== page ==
Emergency Department staff speak out about appalling state of patient care in Northern Ireland
26 April 2018
In a survey published today entitled ‘What Emergency Department Consultants Really Think’, Emergency Department (ED) Consultants in Northern Ireland highlighted the difficulties facing emergency care within the context of insufficient resources. The questionnaire found that:
• 98% of respondents think that Emergency Medicine in Northern Ireland is in a state of crisis.
• 89% agreed that the situation in their Emergency Department felt worse than previous years.
• 94% considered that patient dignity is compromised daily because of ED crowding.
• 91% ‘strongly agreed’ that patients are at an increased risk of poorer outcomes due to crowding in their Emergency Departments.
• 98% of respondents agreed that there is an insufficient number of medical and nursing staff to cope with current demand in EDs.
• 97% said that they have at times felt stressed during their working day because of an inability to deliver high-quality care to patients.
• 91% do not believe that it is sustainable working in emergency care in the current environment.
When asked to describe how it feels working day to day in an Emergency Department, contributors to the survey highlighted the challenges of being unable to deliver the high-quality of care to patients that they would like to with words such as:
Ashamed, appalled, anxious, stressed, tired, fearful, helpless, impotent, guilty, let down, exasperated, angry, crushed, overwhelmed, worn-out, drowning, drained, deflated, demoralised, and disheartened.
Dr Ian Crawford, Vice President of RCEM Northern Ireland, said: “The combination of a growing and ageing population along with insufficient health and social care resources to match patients’ needs has resulted in ‘exit block’, crowding in Emergency Departments and declining four-hour performance.
“We are not surprised by the findings of the survey. Northern Ireland’s emergency care workforce has been struggling to cope with the intense demands being placed upon them for a number of years.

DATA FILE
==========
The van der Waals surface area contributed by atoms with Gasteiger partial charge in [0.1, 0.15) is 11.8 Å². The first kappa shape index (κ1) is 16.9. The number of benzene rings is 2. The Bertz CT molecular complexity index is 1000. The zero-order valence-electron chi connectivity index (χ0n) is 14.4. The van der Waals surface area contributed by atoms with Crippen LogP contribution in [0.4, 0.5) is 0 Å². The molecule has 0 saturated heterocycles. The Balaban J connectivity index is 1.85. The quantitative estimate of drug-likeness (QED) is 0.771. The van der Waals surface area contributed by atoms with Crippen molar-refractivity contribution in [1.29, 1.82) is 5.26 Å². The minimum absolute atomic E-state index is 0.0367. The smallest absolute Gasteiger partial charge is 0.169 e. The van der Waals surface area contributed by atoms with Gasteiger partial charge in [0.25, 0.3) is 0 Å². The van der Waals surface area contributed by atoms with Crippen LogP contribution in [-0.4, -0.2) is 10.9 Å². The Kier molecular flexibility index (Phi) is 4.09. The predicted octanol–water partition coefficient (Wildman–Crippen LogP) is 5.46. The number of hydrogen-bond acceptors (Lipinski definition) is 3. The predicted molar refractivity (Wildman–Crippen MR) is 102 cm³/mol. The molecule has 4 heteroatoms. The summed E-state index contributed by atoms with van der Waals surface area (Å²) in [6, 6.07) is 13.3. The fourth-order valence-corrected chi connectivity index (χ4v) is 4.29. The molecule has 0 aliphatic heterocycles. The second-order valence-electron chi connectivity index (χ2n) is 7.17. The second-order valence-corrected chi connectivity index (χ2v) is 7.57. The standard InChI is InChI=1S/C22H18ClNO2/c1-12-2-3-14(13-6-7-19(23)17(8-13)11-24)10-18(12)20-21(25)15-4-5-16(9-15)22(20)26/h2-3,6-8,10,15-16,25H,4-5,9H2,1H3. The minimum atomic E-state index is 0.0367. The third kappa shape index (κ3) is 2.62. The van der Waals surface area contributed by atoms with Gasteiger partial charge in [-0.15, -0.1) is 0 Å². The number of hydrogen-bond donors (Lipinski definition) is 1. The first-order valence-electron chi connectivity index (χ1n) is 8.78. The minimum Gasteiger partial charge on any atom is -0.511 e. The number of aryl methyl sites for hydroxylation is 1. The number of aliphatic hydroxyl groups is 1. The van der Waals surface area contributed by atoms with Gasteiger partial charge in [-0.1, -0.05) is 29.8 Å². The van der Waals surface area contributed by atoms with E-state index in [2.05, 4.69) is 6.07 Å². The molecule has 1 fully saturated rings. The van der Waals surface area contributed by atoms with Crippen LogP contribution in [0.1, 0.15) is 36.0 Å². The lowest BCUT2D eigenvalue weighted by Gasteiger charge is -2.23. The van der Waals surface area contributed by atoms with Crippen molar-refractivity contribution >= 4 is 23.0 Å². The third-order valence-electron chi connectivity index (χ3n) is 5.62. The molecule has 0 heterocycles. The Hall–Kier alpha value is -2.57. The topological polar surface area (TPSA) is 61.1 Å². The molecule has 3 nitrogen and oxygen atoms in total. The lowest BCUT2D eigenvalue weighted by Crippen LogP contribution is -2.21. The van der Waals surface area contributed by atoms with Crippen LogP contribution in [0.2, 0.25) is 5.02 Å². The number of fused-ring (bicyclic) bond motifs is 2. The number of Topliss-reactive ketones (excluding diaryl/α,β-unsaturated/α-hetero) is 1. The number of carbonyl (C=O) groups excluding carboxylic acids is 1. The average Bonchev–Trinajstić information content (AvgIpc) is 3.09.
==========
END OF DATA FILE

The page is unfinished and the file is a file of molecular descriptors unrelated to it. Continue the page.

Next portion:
“The latest Emergency Care waiting time statistics released today show that in March 2018, only 59.3% of attendances at Type 1 Departments were treated and discharged, or admitted within four hours of their arrival. Furthermore, from January to March, the number of attendances waiting longer than 12 hours increased from 3,115 in 2017 to 9,567 in 2018 - a increase of 207%. These figures are a symptom of the extremely serious problems the NHS continues to face.
“At the heart of this are patients. Patients whose welfare and dignity suffer whilst waiting in busy, crowded Emergency Departments for a vacant hospital bed, sometimes for 12 hours or even longer. Patients who may be harmed by a system that cannot cope.
“As the survey demonstrates, these impossible conditions bring anxiety and frustration to the clinical staff trying to treat patients to the best of their abilities.
“It is for the safety of our patients that we urge the Department of Health in Northern Ireland, NHS leaders and politicians to recognise the imminent need for sufficient capacity to meet demand. The implementation of the Bengoa Report alongside former Health Minister Michelle O'Neill’s 10-Year Vision has never been more crucial”.